The game goes on.

And on.

And on.

By the time it’s game set and match to the keen player, the reluctant player has been annihilated, and when their opponent leaps the net in a mock victory parade, they slink off, humiliated and defeated.

Some days, when I try to speak of things close to my heart and soul, my throat closes up. It’s like the aftermath of a throat punch. It’s painful and quite frightening. I find writing things down less painful, but even then, it can take a lot of energy to get the words out. It seems to take forever. Then when someone responds, (either face to face, or via the comments or a tweet or a thread on Facebook), I’m often unable to reply. The original statement has taken all the energy.

So I apologise for the times when I don’t reply to comments here, in particular. I read them and I ponder on them but sometimes, and it’s been almost all the time lately, I cannot manage to respond, not in any meaningful way. I reply in my head. But something stops it going any further. I am sorry. Must do better, eh?

P is for Poetry

P is for Poetry

P is for Poetry

Or possibly, predictable.

Come on, you didn’t expect me to use P for anything else, now, did you?

Sorry. This whole A-Z thing is inherently predictable, after all.

Anyway. Poetry.

I wrote my first poem (I’ve probably said before) at infants’ school, so somewhere between the ages of 5 and 8 (when I went up to junior school). My memory suggests 6 or 7 as the age; the title of the poem was Blue. It extolled the virtues of my favourite colour. There’s no copies of it anywhere, for which I am sure you are all profoundly grateful.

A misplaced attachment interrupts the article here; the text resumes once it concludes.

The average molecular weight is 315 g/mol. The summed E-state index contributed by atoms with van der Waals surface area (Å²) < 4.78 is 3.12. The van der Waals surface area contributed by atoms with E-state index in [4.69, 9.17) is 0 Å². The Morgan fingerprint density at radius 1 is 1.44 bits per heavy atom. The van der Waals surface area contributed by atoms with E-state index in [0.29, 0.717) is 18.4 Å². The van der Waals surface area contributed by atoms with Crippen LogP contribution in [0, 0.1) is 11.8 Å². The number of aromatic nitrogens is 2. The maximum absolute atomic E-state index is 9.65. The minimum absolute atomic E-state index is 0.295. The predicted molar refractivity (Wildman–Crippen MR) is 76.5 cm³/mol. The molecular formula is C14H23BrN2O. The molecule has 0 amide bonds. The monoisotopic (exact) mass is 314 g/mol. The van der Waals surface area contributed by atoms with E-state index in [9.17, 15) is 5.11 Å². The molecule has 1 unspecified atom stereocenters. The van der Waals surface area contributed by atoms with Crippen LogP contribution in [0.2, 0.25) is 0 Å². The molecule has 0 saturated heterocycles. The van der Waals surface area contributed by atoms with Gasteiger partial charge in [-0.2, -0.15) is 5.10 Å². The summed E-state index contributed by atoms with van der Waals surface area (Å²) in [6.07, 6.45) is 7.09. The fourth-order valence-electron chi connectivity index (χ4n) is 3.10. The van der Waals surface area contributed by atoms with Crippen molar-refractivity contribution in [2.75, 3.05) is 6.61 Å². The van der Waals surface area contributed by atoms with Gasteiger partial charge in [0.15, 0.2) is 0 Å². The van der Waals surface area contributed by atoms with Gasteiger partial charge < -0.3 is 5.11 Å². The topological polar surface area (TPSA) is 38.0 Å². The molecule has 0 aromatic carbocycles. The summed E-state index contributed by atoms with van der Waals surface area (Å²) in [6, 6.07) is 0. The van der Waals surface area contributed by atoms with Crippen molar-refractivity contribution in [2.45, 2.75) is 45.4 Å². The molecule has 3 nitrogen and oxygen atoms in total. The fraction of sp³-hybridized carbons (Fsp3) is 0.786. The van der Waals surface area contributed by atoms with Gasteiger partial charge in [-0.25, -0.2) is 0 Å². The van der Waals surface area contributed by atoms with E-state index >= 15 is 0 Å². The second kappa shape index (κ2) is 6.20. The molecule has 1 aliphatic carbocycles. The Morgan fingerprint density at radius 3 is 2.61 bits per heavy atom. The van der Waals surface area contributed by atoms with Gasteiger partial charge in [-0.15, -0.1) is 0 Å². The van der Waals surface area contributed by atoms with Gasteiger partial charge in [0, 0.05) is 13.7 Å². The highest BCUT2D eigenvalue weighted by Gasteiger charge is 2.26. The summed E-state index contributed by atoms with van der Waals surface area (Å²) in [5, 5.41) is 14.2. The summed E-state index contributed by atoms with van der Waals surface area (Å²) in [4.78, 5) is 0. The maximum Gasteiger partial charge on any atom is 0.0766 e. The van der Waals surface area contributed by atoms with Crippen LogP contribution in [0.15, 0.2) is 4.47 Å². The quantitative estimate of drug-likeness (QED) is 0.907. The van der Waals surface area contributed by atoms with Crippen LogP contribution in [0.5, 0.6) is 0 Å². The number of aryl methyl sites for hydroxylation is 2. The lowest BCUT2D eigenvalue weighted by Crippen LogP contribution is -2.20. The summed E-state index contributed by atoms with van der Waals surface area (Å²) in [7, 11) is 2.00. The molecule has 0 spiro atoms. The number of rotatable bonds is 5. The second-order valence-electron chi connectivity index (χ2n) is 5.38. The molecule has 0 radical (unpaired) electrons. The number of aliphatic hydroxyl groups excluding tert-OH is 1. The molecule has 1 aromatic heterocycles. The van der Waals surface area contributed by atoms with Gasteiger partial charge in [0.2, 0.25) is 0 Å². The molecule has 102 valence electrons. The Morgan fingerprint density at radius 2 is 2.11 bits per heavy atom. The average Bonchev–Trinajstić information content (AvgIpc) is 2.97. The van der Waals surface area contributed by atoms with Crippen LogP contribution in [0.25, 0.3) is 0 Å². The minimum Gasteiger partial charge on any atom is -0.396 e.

At school I was one of the few who enjoyed both the reading and the writing of poetry. Yet after the school days were gone, I seldom wrote any. There’s a few tucked away; angsty, angry ones from university days but I think the sheer wall of hugely brilliant poets I’d studied rather impeded the idea of actually writing anything myself. Even my fiction dried up at uni; it was not until my daughter was a baby that I started tentatively to write again properly, having spent my childhood and teens scribbling.

Why poetry? What’s the point of it, is a question I’ve heard too often. Poetry says things in ways prose cannot and will not. It’s not about flowery language but about finding a way to express something (often deep and hard to articulate) in a manner that transcends age, culture, and sometimes even language itself. The brevity of some forms is like an expert ink drawing that captures a moment so perfectly, it never needs the colour adding. The longer forms tap into our unacknowledged need for rhythm and draws us in, with repetition and with something older and more arcane than the familiar story-telling of a novel.